Investigation concludes into the cause of a small fire that forced an Etihad Airways plane to divert during a flight from Abu Dhabi to Sydney
An investigation has been concluded into the cause of a small fire that forced an Etihad Airways plane to divert during a flight from Abu Dhabi to Sydney, Australia.
During the flight last October, a burning smell was detected in the flight deck and the forward cargo compartment fire warning was activated.
The flight crew armed and set the forward cargo fire suppression system and diverted the aircraft to Adelaide for a safe landing.
A report by the Australian Transport Safety Bureau (ATSB) found that a wiring loom situated above the forward cargo compartment was incorrectly routed, likely during the manufacture of the Boeing 777-300 aircraft.
Over several years, wires in that loom had chafed against the support structure and short circuited. Electrical arcing created smoke that activated the forward cargo smoke detector, it said.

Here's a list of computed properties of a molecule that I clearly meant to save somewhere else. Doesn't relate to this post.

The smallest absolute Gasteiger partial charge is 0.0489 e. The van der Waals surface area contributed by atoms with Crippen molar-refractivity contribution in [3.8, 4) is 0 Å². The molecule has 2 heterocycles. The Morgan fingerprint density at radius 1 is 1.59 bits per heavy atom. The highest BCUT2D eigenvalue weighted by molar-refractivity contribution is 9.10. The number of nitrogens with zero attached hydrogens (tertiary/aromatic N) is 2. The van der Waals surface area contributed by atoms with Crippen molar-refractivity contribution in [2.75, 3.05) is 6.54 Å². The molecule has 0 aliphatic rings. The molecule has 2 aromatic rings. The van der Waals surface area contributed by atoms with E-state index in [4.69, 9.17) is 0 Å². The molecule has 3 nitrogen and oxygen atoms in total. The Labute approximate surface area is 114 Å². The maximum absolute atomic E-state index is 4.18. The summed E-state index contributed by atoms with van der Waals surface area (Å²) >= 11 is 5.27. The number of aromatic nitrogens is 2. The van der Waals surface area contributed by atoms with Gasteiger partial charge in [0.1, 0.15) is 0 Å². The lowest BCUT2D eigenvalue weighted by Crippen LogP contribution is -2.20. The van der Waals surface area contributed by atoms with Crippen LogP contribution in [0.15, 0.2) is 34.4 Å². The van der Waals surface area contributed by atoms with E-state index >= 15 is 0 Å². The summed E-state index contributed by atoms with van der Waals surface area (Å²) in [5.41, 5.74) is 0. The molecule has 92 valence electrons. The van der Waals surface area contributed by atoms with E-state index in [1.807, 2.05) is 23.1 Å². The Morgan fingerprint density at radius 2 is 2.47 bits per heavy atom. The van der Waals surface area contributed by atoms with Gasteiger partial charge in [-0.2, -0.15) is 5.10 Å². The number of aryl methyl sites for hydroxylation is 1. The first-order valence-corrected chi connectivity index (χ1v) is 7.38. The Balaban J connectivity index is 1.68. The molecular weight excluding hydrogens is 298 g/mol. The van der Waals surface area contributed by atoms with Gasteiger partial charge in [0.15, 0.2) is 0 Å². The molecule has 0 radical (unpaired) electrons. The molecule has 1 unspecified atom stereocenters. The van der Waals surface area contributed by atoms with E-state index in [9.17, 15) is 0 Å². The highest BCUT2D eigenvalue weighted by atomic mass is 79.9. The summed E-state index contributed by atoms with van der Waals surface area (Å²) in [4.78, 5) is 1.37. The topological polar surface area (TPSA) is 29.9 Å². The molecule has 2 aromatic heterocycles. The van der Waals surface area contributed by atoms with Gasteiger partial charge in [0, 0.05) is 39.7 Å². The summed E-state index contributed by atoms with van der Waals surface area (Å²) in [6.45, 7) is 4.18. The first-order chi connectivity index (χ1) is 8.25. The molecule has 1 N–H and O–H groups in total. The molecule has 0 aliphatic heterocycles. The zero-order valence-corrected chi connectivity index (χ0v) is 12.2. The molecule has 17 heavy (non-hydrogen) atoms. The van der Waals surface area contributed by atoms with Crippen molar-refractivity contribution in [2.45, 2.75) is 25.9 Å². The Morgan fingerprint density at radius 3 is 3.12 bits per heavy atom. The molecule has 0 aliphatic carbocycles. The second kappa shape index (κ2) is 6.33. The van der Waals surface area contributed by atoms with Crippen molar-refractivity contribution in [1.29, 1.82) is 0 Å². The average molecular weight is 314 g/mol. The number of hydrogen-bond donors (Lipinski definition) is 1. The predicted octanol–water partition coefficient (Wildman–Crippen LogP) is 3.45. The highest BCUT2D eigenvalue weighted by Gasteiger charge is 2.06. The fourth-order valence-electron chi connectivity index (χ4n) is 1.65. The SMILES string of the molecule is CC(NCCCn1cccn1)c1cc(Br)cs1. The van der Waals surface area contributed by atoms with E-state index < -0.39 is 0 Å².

The report said the Etihad flight crew declared a Mayday to air traffic control and advised of their intention to divert to Adelaide Airport.
The aircraft landed safely and all passengers and crew disembarked with zero injuries reported.
The ATSB said Boeing had proactively sent out warnings to all 777 operators in response to the incident and had received reports of five other similar incidents.
Boeing also issued a service bulletin which required operators to inspect for and correct similar conditions that led to this occurrence.